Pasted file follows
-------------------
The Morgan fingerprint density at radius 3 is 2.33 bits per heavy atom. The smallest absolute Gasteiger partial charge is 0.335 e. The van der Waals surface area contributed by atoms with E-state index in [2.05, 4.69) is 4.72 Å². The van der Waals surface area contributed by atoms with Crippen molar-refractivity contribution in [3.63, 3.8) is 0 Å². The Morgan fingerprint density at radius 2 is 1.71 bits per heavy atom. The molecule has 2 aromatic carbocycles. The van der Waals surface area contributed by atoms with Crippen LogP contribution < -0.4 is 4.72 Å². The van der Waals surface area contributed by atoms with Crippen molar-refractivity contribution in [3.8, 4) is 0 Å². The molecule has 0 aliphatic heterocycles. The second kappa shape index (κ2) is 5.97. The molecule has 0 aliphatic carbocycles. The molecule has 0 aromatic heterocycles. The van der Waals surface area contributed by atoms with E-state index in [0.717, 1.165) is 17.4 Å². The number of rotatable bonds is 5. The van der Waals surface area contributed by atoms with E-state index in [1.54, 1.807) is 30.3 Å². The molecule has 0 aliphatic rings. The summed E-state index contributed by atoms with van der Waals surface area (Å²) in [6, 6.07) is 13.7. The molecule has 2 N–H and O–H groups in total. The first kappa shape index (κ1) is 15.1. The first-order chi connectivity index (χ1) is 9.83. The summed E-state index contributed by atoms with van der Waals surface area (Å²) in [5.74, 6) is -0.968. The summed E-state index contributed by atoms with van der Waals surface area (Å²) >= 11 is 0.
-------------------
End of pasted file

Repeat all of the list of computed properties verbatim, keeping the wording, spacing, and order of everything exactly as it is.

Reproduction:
The Morgan fingerprint density at radius 3 is 2.33 bits per heavy atom. The smallest absolute Gasteiger partial charge is 0.335 e. The van der Waals surface area contributed by atoms with E-state index in [2.05, 4.69) is 4.72 Å². The van der Waals surface area contributed by atoms with Crippen molar-refractivity contribution in [3.63, 3.8) is 0 Å². The Morgan fingerprint density at radius 2 is 1.71 bits per heavy atom. The molecule has 2 aromatic carbocycles. The van der Waals surface area contributed by atoms with Crippen LogP contribution < -0.4 is 4.72 Å². The van der Waals surface area contributed by atoms with Crippen molar-refractivity contribution in [3.8, 4) is 0 Å². The molecule has 0 aliphatic heterocycles. The second kappa shape index (κ2) is 5.97. The molecule has 0 aliphatic carbocycles. The molecule has 0 aromatic heterocycles. The van der Waals surface area contributed by atoms with E-state index in [0.717, 1.165) is 17.4 Å². The number of rotatable bonds is 5. The van der Waals surface area contributed by atoms with E-state index in [1.54, 1.807) is 30.3 Å². The molecule has 0 aliphatic rings. The summed E-state index contributed by atoms with van der Waals surface area (Å²) in [6, 6.07) is 13.7. The molecule has 2 N–H and O–H groups in total. The first kappa shape index (κ1) is 15.1. The first-order chi connectivity index (χ1) is 9.83. The summed E-state index contributed by atoms with van der Waals surface area (Å²) in [5.74, 6) is -0.968. The summed E-state index contributed by atoms with van der Waals surface area (Å²) >= 11 is 0.